Facts you need to know about convertible cars
Convertibles are defined by having a retractable roof: they represent the wind-in-your-hair dream car designed for pleasure over practicality.
While convertibles were once purely two-seater sports cars that were also widely called roadsters, these days you can even find open-air sedan-type models. Most convertibles fall within the luxury vehicle range, however there are now several affordable models on the market as well.
There are two main types of convertible cars, distinguished by their type of roof: soft tops and hard tops. A soft-top convertible is also known as a convertible, convertible, or spider, and hardtops are variously described as coupe convertibles, coupe convertibles, or retractable hardtops.
The following guide will give you some of the key convertible facts to consider so you can decide which model is right for you.
As mentioned above, convertible cars range in size from two-seat convertibles to more spacious four-seaters. However, even if the vehicle seats more than two, while there are some models that have normal space for adults in the rear of the car, most only have enough space for children or pets.
When it comes to cargo space, convertibles are limited by the fact that the roof top folds down. However, with the top up, some models offer a decent amount of cargo space. The best way to assess whether you’ll have enough room for your needs is to make sure you look at the trunk space with the roof in the up and down position when comparing prices.
Soft-top canvas convertibles used to be the original standard, but both canvas and vinyl tops are prone to damage if not cared for carefully. Car manufacturers are now releasing a growing range of hardtop convertibles that feature automatic retractable roofs that split into two or three pieces and then lower neatly into the trunk. While these are more durable, crime-proof and easy to operate, their complexity can often be reflected in the price, they add more weight to the vehicle and also take up more space in the trunk. Modern soft tops have been enhanced with multiple layers that protect the car from the elements and reduce noise just as well as hard tops.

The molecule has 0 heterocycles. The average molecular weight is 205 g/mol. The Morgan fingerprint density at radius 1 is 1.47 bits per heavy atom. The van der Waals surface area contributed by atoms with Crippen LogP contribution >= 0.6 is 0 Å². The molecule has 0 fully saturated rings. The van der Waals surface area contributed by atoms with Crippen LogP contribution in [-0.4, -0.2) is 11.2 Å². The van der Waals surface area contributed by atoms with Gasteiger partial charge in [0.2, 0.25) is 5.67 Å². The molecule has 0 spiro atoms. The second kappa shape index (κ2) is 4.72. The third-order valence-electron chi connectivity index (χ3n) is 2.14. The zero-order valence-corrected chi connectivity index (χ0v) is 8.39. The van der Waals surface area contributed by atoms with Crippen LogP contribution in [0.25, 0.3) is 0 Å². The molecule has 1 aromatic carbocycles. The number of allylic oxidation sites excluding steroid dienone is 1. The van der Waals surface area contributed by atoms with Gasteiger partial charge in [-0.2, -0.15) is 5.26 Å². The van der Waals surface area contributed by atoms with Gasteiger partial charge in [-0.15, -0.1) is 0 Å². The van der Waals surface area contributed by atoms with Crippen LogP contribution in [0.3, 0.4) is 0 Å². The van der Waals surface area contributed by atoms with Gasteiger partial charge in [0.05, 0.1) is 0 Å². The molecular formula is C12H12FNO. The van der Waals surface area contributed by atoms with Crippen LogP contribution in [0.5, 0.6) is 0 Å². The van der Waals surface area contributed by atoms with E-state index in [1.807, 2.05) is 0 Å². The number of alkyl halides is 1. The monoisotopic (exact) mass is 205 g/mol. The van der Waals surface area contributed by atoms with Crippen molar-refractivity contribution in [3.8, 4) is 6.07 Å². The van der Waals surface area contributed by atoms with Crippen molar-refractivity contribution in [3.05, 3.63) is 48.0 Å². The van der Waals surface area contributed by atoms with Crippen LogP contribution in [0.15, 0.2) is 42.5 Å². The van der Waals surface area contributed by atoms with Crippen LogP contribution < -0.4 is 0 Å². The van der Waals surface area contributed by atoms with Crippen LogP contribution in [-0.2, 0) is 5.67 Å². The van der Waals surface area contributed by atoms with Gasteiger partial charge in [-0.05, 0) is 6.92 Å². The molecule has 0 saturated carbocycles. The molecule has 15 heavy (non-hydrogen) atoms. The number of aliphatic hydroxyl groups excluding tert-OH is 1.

In general, most mid-size convertibles use four- and six-cylinder engines, while more expensive luxury models use mostly powerful V6 or V8 engines.
Four- and six-cylinder convertibles can get good combined mileage in the low to mid-20 mpg range, but most eight-cylinder models offer less than 20 mpg.
Modern convertibles typically feature a pop-up or fixed roll bar to protect passengers if a rollover accident occurs.
It must be said that most convertibles have small rear windows, which creates large blind spots. If you’re more safety-conscious, opt for models that offer blind-spot warning systems, parking sensors, and rear-view cameras.
Premium-brand convertibles will have seat-deploying side airbags as standard, and it’s a good idea to choose this as an added feature on a less expensive convertible top. Be on the lookout for airbags that extend upwards to protect your head, as convertibles don’t have the protective side curtains that solid-top vehicles provide.
Main Additional Features
Additional features to consider that will make your driving experience even more luxurious include automatic climate control, heated seats, navigation systems, keyless start systems, Bluetooth, and an iPod interface. Other additions that can make a difference are built-in wind deflectors, heated and cooled seats, and sun-reflective leather upholstery.
Another factor to keep in mind is that on most convertibles, the rear is very compact, so easy-access features come in handy. These include front seats that automatically return to their previous position and seat belts that slide out of the way for rear passengers but are still easily accessible to the driver.
Convertible cars are undoubtedly one of the best choices you can make when it comes to sheer enjoyment while driving. And with the ever-increasing launch of larger models, you can now combine a relaxed sporty feel with the roominess of more practical vehicles.